Thousands of Christians protested across Bulgaria against the Religions Denominations Act draft law, on November 11. / Photo: Valeri Munelski

The organizers of the two events on December 4-5 have invited Rev. Dr. Daniel Topalski, president of the Methodist denomination in Bulgaria and representative of the Bulgarian Evangelical Alliance in EEA, to take part in the discussions. Pastor Topalski will address the Denominations Act amendments in Bulgaria and will speak to MEPs about that.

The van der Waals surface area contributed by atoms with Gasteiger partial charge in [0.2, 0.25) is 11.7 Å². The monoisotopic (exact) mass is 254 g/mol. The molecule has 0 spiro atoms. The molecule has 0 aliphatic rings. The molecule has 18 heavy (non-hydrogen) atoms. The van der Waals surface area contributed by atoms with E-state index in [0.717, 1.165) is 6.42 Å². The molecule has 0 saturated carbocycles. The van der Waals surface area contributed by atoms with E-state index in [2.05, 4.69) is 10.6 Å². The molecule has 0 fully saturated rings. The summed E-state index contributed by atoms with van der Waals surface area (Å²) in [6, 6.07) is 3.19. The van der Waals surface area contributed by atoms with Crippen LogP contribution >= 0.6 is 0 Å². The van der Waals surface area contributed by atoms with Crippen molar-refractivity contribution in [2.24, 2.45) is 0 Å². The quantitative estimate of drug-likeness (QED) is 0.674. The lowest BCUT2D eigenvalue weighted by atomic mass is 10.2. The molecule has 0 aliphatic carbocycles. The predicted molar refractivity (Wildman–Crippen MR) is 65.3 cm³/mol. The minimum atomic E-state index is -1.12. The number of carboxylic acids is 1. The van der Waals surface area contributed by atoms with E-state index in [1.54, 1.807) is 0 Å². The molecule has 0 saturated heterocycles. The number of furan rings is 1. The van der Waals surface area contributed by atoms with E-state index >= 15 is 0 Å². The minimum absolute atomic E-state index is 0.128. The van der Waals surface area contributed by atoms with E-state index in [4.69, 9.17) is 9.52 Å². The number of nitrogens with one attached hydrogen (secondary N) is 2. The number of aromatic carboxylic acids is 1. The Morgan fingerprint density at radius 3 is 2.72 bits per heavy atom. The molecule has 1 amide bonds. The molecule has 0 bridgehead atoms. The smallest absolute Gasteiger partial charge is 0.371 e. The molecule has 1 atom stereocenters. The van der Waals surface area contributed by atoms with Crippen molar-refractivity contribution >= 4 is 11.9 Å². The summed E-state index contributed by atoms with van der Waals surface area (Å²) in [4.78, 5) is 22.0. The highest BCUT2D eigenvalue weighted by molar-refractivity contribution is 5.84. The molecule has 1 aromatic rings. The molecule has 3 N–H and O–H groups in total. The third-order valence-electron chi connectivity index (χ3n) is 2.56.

Even though the Universal Declaration of Human Rights guarantees the freedom of faith, of expression and of peaceful assembly, today six of the seven parties in the Bulgarian Parliament continue to push legislation contrary to those basic rights.

The Christians in Bulgaria are still intentional on appealing to the lawmakers to drop these totalitarian amendments. Prayers towards that goal are now appreciated more than ever.



(1). Lactantius, De Mort. Pers. ch. 34, 35. Opera, ed. O. F. Fritzsche, II, P. 273. (Bibl. Patt. Ecc. Lat. XI, Leipzig, 1844.

Published in: Evangelical Focus - europe - 3,000 members required for a Bulgarian faith group to obtain judicial entity